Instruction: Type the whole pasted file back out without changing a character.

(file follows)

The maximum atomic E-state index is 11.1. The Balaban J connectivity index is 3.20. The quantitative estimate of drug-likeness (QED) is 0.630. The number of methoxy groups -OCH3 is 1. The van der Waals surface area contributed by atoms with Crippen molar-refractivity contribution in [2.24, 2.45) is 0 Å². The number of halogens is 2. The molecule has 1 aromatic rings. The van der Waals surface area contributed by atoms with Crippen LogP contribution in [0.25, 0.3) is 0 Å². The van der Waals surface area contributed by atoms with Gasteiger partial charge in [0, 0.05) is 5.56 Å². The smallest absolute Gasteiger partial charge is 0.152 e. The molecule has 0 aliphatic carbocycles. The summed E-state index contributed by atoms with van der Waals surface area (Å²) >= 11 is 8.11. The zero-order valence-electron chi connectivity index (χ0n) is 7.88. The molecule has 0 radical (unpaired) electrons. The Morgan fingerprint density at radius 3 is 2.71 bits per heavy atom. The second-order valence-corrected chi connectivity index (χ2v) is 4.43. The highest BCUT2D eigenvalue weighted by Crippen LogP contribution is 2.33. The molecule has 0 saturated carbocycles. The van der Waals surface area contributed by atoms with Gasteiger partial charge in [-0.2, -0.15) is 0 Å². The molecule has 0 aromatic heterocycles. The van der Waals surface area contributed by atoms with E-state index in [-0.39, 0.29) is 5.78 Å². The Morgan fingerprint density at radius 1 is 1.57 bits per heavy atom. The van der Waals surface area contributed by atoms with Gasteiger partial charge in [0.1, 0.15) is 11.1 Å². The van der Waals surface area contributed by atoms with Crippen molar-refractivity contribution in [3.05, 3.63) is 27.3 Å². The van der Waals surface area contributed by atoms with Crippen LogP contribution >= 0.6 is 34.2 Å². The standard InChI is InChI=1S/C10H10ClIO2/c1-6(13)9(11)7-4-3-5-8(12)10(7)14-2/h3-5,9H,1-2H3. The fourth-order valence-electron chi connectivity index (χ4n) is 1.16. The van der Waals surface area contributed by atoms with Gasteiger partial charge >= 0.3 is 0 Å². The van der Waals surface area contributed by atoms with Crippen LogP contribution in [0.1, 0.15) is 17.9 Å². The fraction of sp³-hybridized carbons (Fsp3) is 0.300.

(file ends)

The maximum atomic E-state index is 11.1. The Balaban J connectivity index is 3.20. The quantitative estimate of drug-likeness (QED) is 0.630. The number of methoxy groups -OCH3 is 1. The van der Waals surface area contributed by atoms with Crippen molar-refractivity contribution in [2.24, 2.45) is 0 Å². The number of halogens is 2. The molecule has 1 aromatic rings. The van der Waals surface area contributed by atoms with Crippen LogP contribution in [0.25, 0.3) is 0 Å². The van der Waals surface area contributed by atoms with Gasteiger partial charge in [0, 0.05) is 5.56 Å². The smallest absolute Gasteiger partial charge is 0.152 e. The molecule has 0 aliphatic carbocycles. The summed E-state index contributed by atoms with van der Waals surface area (Å²) >= 11 is 8.11. The zero-order valence-electron chi connectivity index (χ0n) is 7.88. The molecule has 0 radical (unpaired) electrons. The Morgan fingerprint density at radius 3 is 2.71 bits per heavy atom. The second-order valence-corrected chi connectivity index (χ2v) is 4.43. The highest BCUT2D eigenvalue weighted by Crippen LogP contribution is 2.33. The molecule has 0 saturated carbocycles. The van der Waals surface area contributed by atoms with Gasteiger partial charge in [-0.2, -0.15) is 0 Å². The molecule has 0 aromatic heterocycles. The van der Waals surface area contributed by atoms with E-state index in [-0.39, 0.29) is 5.78 Å². The Morgan fingerprint density at radius 1 is 1.57 bits per heavy atom. The van der Waals surface area contributed by atoms with Gasteiger partial charge in [0.1, 0.15) is 11.1 Å². The van der Waals surface area contributed by atoms with Crippen molar-refractivity contribution in [3.05, 3.63) is 27.3 Å². The van der Waals surface area contributed by atoms with Crippen LogP contribution >= 0.6 is 34.2 Å². The standard InChI is InChI=1S/C10H10ClIO2/c1-6(13)9(11)7-4-3-5-8(12)10(7)14-2/h3-5,9H,1-2H3. The fourth-order valence-electron chi connectivity index (χ4n) is 1.16. The van der Waals surface area contributed by atoms with Gasteiger partial charge >= 0.3 is 0 Å². The van der Waals surface area contributed by atoms with Crippen LogP contribution in [0.1, 0.15) is 17.9 Å². The fraction of sp³-hybridized carbons (Fsp3) is 0.300.